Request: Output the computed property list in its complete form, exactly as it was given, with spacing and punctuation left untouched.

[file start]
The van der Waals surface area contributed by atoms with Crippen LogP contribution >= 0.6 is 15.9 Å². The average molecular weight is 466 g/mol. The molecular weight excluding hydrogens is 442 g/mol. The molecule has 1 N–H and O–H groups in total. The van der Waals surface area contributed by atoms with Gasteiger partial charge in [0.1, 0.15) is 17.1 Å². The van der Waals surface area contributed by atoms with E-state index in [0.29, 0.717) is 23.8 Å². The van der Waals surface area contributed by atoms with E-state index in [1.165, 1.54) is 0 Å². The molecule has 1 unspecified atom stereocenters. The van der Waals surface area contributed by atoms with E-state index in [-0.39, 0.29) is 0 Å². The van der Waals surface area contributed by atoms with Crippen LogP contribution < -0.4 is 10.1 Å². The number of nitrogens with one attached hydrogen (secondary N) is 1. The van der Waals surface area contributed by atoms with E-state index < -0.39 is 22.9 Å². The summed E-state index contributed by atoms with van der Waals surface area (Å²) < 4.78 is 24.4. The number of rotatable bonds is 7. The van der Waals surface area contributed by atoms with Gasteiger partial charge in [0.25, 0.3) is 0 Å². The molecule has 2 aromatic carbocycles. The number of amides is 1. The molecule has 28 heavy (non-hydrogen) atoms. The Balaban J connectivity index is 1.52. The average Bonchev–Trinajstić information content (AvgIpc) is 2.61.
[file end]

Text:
The van der Waals surface area contributed by atoms with Crippen LogP contribution >= 0.6 is 15.9 Å². The average molecular weight is 466 g/mol. The molecular weight excluding hydrogens is 442 g/mol. The molecule has 1 N–H and O–H groups in total. The van der Waals surface area contributed by atoms with Gasteiger partial charge in [0.1, 0.15) is 17.1 Å². The van der Waals surface area contributed by atoms with E-state index in [0.29, 0.717) is 23.8 Å². The van der Waals surface area contributed by atoms with E-state index in [1.165, 1.54) is 0 Å². The molecule has 1 unspecified atom stereocenters. The van der Waals surface area contributed by atoms with E-state index in [-0.39, 0.29) is 0 Å². The van der Waals surface area contributed by atoms with Crippen LogP contribution < -0.4 is 10.1 Å². The number of nitrogens with one attached hydrogen (secondary N) is 1. The van der Waals surface area contributed by atoms with E-state index < -0.39 is 22.9 Å². The summed E-state index contributed by atoms with van der Waals surface area (Å²) < 4.78 is 24.4. The number of rotatable bonds is 7. The van der Waals surface area contributed by atoms with Gasteiger partial charge in [0.25, 0.3) is 0 Å². The molecule has 2 aromatic carbocycles. The number of amides is 1. The molecule has 28 heavy (non-hydrogen) atoms. The Balaban J connectivity index is 1.52. The average Bonchev–Trinajstić information content (AvgIpc) is 2.61.